Growing Up in the Depression: memories by Robert Shackles.

   Not only were the Depression years tough,they were also very hot.  History
has recorded these as the "Dust Bowl" Days in Oklahoma & Kansas. Missouri was
scorching hot also,and we had none of the modern conveniences  that we have
today. The streets in front of our houses were gravel and they became very
dusty. Also there were grader diches on both sides of the road just like country
roads have today.We couldn't afford electricity so we used coaloil lamps. Also
we had no refrigeration, but we had a well and Uncle Fred had a cistern that not
only supplied water but was the only means we had to keep milk a little cool.
They would put the milk in a bucket tied to a rope and let it down in the well.
of course with so  many mouths around milk didn't last long. Uncle Fred had a
table with chairs,but we had a round table with 2 chairs for Clyde & Marie and
the boys would stand up to eat.  Some people were lucky enough to have ice boxes
and ever so often the ice man would come up our
streets delivering ice. We would run after him and when he stopped to
deliver,we would talk him out of a piece of ice. I can still see that ice man
with his ice pick chipping off a peice of ice for all of us.WHAT A TREAT. I
wonder who he was! Can you imagine 5 or 6  kids in overalls,barefoot,in that
dust and heat chasing that ice truck.  The grader ditches had a little wooden
bridge over them  ,where the sidewalks connected to them.  One of our favorite
things to do when Aunt Cora wasn't looking, was to see some one coming and sneak
under these bridges and when they walked over it we would say 'Who's that
walking over my bridge". The participating party would be sitting somewhere
where he could see the show.Its unbeleavable what this caper would produce in
reaction. Some people would run off the bridge,some would back up and some would
stop and look. Women always gave us the best startled reaction. We had a lot of
fun with this. Another favorite toy we had was a Hoop & Wheel. The
 wheel was an iron ring from a wagon wheel,and we made the hoop from heavy #9
wire. The hoop was fashoned with a wide U at the bottom,so you could engage the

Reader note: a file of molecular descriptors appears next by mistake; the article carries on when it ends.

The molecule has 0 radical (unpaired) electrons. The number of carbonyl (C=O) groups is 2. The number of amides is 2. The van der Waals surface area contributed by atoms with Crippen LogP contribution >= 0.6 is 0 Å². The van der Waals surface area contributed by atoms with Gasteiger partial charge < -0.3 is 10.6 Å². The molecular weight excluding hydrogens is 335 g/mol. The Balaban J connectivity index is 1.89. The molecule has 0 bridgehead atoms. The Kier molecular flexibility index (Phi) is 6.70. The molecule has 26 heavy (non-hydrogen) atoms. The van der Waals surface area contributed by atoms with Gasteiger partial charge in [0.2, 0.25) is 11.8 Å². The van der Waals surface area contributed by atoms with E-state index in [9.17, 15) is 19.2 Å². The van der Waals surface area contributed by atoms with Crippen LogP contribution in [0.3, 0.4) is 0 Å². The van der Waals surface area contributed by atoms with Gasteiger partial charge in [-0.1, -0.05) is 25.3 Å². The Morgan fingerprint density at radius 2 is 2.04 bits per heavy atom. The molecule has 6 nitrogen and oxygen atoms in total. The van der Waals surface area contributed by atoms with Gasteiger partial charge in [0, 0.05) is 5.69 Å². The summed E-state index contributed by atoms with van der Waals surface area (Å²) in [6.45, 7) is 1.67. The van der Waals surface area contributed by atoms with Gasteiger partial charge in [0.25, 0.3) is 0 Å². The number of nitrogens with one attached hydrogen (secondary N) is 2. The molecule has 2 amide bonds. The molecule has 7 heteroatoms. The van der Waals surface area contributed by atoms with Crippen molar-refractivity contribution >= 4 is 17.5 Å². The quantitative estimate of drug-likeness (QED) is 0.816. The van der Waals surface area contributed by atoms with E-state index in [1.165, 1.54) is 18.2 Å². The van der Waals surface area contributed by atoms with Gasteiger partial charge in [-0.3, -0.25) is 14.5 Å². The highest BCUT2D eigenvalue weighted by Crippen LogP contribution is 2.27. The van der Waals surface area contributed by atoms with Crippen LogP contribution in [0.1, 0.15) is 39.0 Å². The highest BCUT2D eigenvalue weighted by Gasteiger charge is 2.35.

wheel & push it by running. Boy we could get on sidewalks and fly with these
things. We also had YO YOs   and we had  wooden tops that we would wind strings
around & spin on anything solid. We got good enough we could make these toys do
anything. You could have a top spinning and Bill & Freddy were good enough that
sometimes they could spin their top on top of yours. To accomplish this required
perfect timing. We carried these wooden tops in our pockets all the time and
they would wear our pockets out. Never mind though,because we were a rag tag
bunch anyway. We had tennis shoes of sorts but we only wore them if we were
going some where fancy.Freddy & Percy wore theirs to church with Aunt Cora on
Sundy. Our feet were so tough we  could run on gravel with no problem  & at any
given time one of us would have a stumped toe healing.
 Next door across the street from us lived the Boche's. Mr Boch worked for the
post office and they had money.They also had something else that interested
us,two daughters our age that were pretty as  movie stars. They would sit out on
their porch swing with their Shirly Temple hair styles and their fancy dresses
with black patened leather shoes. They were giving us sort of a wide birth,but
one day Freddy & I went over and tried to get acquainted. I offered one a jaw
breaker and freddy gave the other one a penny box of licorice. They were talking
to us,and we both felt they were beginning to like us when the door flew open,&
mrs. Boch rounded them up and took them inside. The remarkable thing about this
was she let them keep our candy. This was a real blow to us! But as I reflect on
this encounter,I have to conclude today,that these two pretty girls at that time
would look like a couple of roses in a weed patch. I wonder what ever happened
to them? One thing for sure they never got
 any more of our penny candy.